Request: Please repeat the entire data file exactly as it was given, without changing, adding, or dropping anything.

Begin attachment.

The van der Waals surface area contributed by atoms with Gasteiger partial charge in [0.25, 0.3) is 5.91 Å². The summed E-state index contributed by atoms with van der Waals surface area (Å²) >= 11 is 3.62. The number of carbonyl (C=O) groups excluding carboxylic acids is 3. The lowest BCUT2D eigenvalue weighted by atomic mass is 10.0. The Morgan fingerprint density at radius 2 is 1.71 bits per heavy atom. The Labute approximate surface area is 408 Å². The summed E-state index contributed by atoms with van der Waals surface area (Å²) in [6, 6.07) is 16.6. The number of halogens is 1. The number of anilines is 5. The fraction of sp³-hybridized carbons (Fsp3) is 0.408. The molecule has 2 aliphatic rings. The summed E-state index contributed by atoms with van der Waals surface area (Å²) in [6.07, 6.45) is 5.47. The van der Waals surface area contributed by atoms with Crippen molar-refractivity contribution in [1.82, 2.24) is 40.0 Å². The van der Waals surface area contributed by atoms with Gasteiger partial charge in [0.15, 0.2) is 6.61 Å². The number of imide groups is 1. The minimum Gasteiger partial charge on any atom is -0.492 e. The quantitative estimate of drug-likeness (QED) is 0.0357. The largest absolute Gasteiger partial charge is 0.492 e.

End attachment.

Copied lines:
The van der Waals surface area contributed by atoms with Gasteiger partial charge in [0.25, 0.3) is 5.91 Å². The summed E-state index contributed by atoms with van der Waals surface area (Å²) >= 11 is 3.62. The number of carbonyl (C=O) groups excluding carboxylic acids is 3. The lowest BCUT2D eigenvalue weighted by atomic mass is 10.0. The Morgan fingerprint density at radius 2 is 1.71 bits per heavy atom. The Labute approximate surface area is 408 Å². The summed E-state index contributed by atoms with van der Waals surface area (Å²) in [6, 6.07) is 16.6. The number of halogens is 1. The number of anilines is 5. The fraction of sp³-hybridized carbons (Fsp3) is 0.408. The molecule has 2 aliphatic rings. The summed E-state index contributed by atoms with van der Waals surface area (Å²) in [6.07, 6.45) is 5.47. The van der Waals surface area contributed by atoms with Crippen molar-refractivity contribution in [1.82, 2.24) is 40.0 Å². The van der Waals surface area contributed by atoms with Gasteiger partial charge in [0.15, 0.2) is 6.61 Å². The number of imide groups is 1. The minimum Gasteiger partial charge on any atom is -0.492 e. The quantitative estimate of drug-likeness (QED) is 0.0357. The largest absolute Gasteiger partial charge is 0.492 e.